Fig Jam

Serve this jam, which is made with dried figs, on a cheese board. It goes well with most cheeses. It also pairs well with pâté, ham and chicken. Serve it in sandwiches or in this easy chicken recipe, instead of marmalade. A jar also makes a nice gift, if you can bear to part with any.

Serve a dollop on Greek yoghurt, or as a topping for baked brie. It also makes an unusual filling for scones, with or without whipped cream.

Last time we were holidaying in France I bought a few cans of pâté de foie gras. I served some recently as a starter, with a mini onion quiche and some brioche toast fingers.

500g dried figs, stems removed
2 cups sugar
3 cups water
¾ cup balsamic vinegar
1 Tbs lemon juice

Cut each fig into quarters and place in a large saucepan with a heavy bottom. Add remaining ingredients. Bring to the boil then simmer for 10 minutes, stirring from time to time. Use a stick blender to puree the jam. Or tip it into a blender or food processor and process using the pulse butter. You want a chunky not smooth finish. Tip the jam back into the saucepan. If you used a stick blender you can do that in the pan. Continue to simmer the jam for 5-10 minutes or until thickened. It will thicken more when it cools. If it gets too thick, add a little water.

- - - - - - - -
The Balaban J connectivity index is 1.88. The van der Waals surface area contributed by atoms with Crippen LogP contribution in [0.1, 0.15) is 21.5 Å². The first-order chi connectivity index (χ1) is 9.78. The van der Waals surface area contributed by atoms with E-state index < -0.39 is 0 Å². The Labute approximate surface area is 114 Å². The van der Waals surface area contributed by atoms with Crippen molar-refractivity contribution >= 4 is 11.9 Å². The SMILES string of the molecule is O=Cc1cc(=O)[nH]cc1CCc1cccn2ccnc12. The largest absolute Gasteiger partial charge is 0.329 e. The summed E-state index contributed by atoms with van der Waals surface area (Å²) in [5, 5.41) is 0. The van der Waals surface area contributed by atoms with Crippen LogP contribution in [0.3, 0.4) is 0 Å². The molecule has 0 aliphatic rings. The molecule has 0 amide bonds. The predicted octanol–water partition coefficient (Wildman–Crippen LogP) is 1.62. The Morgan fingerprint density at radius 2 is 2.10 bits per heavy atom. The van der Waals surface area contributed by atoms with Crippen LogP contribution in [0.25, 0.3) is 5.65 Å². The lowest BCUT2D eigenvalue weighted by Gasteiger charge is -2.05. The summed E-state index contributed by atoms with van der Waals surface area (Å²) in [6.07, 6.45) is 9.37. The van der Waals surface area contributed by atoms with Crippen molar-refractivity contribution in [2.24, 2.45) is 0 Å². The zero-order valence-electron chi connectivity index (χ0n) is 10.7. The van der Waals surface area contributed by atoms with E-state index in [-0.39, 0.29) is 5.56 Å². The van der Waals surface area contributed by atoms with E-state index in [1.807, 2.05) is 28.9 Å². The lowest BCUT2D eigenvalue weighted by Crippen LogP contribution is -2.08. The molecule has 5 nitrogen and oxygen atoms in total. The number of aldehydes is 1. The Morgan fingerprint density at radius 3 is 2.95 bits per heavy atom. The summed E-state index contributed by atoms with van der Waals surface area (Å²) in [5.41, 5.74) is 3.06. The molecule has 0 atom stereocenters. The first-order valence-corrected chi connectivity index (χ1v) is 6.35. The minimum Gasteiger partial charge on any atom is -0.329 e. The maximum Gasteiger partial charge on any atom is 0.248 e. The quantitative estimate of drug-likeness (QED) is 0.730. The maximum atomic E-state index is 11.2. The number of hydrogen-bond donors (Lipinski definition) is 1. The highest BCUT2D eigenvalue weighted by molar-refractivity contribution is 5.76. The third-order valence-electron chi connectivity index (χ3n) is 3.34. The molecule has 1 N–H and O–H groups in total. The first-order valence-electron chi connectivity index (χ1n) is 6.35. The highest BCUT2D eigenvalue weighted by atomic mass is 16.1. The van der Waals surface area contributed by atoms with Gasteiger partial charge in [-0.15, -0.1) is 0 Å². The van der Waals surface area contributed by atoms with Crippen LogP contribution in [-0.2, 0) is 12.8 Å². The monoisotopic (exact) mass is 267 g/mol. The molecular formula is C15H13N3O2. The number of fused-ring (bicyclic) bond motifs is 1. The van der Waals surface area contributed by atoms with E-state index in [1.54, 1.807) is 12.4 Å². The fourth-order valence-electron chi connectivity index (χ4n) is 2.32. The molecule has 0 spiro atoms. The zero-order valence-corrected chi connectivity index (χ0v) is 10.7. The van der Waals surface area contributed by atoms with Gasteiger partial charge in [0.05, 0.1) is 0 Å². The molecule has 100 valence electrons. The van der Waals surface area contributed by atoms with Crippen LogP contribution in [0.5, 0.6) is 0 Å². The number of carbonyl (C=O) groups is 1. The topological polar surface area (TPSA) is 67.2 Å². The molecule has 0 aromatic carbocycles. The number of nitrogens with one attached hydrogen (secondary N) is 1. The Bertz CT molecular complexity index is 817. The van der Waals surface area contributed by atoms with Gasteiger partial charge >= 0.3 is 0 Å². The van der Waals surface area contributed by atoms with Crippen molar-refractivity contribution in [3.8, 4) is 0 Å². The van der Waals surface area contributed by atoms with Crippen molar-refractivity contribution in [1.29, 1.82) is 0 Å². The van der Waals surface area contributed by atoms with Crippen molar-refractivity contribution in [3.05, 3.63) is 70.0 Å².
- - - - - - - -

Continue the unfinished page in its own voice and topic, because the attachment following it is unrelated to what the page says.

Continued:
Meanwhile wash and dry several small jam jars. Place them in a microwave (without the lids) and zap them for 2-3 minutes on high. When the jam is ready, tip it into the hot jars, then screw the lids on and store them in a dark cupboard.

Note: while balsamic vinegar gives a nice flavour, if you don’t have any substitute another vinegar such as sherry, red wine or cider.





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